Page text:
A MAN who stabbed a former soldier to death told police: “I didn’t mean to kill him.”
Dad of one Robbie Morrison, 31, died in hospital three days after being knifed in the leg by Kristian Nelson.
Police were easily led to the killer’s home in Wester Hailes by following a trail of blood from wounded Morrison, who crawled 400 yards from the scene of the attack.
At the High Court in Edinburgh yesterday, Nelson, who was originally accused of murdering Mr Morrison, pled guilty to a reduced charge of culpable homicide. He admitted killing the father-of-one by striking him on the leg with a knife at Dumbryden Gardens on August 22 last year.
Unemployed Nelson, 37, formerly of Dumbryden Gardens, who has previous convictions for assault, later told police: “I didn’t mean to kill him.”
Nelson’s co-accused Colin Craig, 46, of the city’s Murrayburn Place, had also originally faced a charge of murdering Mr Morrison, 31, but the Crown accepted his guilty plea to assault.
Craig tripped Mr Morrison after he tried to run away following a confrontation with Nelson. He also dumped the weapon along with a bloodstained jumper in the nearby Union Canal.
Mr Morrison, 31, managed to crawl 400 yards before collapsing on a public pathway.
Police have admitted they remain unsure as to why Mr Morrison, who lived two miles away in Oxgangs, was in the area or whether he knew his attackers.
Advocate depute Steven Borthwick told the court that Mr Morrison, an only child who had a young daughter, left the army in 2011 after six years’ service. He later became involved in substance misuse and it was believed be bought drugs in Wester Hailes, but had been seeking help with his problem.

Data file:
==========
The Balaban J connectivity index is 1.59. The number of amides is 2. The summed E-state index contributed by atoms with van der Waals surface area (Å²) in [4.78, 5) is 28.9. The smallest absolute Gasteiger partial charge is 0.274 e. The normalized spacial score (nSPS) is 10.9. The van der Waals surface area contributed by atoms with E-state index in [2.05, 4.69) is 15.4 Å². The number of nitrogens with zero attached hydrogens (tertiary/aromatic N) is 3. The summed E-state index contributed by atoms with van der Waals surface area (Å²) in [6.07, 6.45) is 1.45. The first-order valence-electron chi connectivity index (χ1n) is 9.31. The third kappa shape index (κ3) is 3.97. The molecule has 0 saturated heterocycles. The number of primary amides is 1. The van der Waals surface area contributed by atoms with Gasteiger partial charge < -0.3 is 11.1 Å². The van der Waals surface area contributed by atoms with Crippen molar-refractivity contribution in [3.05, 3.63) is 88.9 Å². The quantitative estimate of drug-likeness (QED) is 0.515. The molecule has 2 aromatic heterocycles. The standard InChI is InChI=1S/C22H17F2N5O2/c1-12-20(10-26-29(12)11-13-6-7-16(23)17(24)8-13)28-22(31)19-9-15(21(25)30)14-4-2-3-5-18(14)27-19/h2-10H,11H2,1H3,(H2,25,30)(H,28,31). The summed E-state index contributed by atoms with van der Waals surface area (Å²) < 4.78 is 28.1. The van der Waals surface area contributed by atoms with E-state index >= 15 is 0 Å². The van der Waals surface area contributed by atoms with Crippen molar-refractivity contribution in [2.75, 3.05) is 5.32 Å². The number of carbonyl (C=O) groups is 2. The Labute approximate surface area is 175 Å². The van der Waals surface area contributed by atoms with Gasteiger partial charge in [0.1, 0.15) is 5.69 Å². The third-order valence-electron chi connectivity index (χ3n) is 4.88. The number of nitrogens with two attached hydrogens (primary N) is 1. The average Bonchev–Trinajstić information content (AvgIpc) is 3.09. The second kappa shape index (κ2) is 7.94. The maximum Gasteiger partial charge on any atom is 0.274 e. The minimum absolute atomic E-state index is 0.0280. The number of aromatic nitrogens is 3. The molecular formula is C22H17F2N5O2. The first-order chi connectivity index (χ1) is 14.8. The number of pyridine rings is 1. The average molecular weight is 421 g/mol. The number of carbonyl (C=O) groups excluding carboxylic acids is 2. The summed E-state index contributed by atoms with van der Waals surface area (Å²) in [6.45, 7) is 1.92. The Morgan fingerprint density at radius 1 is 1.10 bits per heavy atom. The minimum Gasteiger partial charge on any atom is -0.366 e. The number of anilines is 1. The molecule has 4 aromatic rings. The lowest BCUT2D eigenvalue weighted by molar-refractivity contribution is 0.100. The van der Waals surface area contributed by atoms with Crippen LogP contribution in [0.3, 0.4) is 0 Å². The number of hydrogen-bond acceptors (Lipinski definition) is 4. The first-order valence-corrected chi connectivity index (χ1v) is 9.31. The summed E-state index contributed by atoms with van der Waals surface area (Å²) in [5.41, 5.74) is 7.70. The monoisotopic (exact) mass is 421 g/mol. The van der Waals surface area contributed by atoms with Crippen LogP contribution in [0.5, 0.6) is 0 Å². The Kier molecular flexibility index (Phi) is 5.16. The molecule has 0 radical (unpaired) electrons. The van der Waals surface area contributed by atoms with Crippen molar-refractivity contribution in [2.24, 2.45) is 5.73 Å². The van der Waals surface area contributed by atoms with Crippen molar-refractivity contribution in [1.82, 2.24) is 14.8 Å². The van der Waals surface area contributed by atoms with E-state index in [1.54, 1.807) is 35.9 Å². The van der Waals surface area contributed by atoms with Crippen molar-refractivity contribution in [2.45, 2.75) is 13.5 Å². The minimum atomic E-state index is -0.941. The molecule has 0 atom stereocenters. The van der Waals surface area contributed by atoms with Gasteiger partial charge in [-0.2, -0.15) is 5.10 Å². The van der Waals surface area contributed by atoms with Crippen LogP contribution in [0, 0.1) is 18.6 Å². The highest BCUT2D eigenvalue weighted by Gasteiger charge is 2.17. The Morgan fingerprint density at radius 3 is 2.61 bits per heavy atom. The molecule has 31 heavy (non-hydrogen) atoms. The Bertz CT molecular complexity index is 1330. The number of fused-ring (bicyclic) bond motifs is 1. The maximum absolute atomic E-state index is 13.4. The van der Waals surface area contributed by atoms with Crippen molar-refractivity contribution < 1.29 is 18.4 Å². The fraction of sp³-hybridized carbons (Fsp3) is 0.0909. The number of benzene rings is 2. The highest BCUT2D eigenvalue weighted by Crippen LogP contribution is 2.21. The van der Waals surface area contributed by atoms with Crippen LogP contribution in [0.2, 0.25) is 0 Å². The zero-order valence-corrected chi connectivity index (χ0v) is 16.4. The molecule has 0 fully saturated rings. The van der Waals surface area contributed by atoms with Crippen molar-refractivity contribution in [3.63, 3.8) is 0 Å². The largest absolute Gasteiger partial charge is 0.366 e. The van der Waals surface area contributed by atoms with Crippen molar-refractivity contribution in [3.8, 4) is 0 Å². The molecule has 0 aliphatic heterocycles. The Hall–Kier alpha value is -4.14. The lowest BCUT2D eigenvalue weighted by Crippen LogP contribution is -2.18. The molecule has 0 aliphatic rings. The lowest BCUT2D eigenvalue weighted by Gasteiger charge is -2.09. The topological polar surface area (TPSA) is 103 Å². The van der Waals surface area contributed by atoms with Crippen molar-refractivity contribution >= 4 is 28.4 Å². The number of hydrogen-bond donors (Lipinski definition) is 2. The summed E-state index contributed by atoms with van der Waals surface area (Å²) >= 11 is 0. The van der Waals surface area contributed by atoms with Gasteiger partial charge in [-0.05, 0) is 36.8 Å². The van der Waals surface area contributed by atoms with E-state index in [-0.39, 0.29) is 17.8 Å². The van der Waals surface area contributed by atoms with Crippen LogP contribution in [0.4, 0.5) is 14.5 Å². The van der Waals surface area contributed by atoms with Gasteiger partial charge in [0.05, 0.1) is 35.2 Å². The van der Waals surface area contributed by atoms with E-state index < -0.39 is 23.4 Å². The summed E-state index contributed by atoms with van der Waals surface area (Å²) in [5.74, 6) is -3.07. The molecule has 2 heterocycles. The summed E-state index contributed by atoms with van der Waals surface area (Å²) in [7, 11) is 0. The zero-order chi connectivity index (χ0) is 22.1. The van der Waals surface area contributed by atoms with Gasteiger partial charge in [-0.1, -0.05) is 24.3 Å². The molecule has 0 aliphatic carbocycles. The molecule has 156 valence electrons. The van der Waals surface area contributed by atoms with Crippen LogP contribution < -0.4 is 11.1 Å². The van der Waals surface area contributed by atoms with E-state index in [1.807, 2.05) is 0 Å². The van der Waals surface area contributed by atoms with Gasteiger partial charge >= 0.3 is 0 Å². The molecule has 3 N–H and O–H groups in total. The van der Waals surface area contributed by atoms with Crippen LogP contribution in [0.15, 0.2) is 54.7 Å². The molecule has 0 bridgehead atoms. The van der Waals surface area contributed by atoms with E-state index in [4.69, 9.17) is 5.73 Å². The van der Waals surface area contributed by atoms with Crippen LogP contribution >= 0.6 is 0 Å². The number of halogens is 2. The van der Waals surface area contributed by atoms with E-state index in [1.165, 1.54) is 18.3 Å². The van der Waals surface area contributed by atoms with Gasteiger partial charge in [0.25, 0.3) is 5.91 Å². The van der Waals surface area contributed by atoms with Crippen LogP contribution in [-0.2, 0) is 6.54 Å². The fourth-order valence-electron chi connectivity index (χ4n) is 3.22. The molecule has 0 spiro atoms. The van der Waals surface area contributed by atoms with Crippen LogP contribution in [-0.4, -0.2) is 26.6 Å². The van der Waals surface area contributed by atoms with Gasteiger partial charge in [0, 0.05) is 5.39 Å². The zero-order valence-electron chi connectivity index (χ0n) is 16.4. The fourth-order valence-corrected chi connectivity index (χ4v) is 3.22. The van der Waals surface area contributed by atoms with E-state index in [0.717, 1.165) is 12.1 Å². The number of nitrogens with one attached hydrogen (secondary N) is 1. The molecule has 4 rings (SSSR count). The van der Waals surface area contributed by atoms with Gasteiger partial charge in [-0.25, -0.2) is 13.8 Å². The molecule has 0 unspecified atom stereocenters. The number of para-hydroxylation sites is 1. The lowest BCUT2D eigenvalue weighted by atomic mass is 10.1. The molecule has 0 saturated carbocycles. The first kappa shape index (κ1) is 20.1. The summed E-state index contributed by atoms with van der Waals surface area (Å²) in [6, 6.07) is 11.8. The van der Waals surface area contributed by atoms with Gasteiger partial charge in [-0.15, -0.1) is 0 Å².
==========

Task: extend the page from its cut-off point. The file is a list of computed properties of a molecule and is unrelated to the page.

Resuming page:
He added: “There is some information to suggest that the now deceased owed a debt to a third party and that the confrontation between Robbie Morrison and the accused arose as a result of that debt.”
A woman noticed blood on a path and followed it and found him sitting on the ground with his back to a fence. Paramedics and police arrived and Mr Morrison told them he had taken drugs that day and described the knife used on him as “big”.
The prosecutor said: “Police officers followed the blood trail which led them to an area outside 77 Dumbryden Gardens.”
Nelson emerged from the address and told an officer he had heard two males shouting outside his house and saw one running off, pursued by the other.
Mr Morrison stopped breathing on the way to hospital and was given resuscitation treatment. He underwent surgery but his condition deteriorated and he died in the early hours of Monday, August 25.
His DNA was found in blood discovered on jeans and a training shoe taken from Nelson.
Detective Chief Inspector Gary Cunningham of the Major Investigation Team said: “Robbie’s family have endured tremendous anguish and distress as a result of the despicable actions of Craig and Nelson. Although nothing can undo their wicked actions I hope [this] will provide some sense of closure.”
Quiet man who was good to his mum
Mr Morrison was a former guardsman with the 1st Battalion Scots Guards, and left behind a young daughter.
He had served tours in the Middle East before leaving the army around three years before his death.
His mum Lynn described her only child as a “quiet, very hard-working man” who was “good to his mum”.
Mr Morrison hit the headlines in 2008 when he returned from a six-month deployment to find that his family had decked out his Ford Fiesta to look like a tank.
Detectives set up a confidential hotline to encourage witnesses to the stabbing to come forward. They also conducted drug raids in Wester Hailes after a surge of intelligence.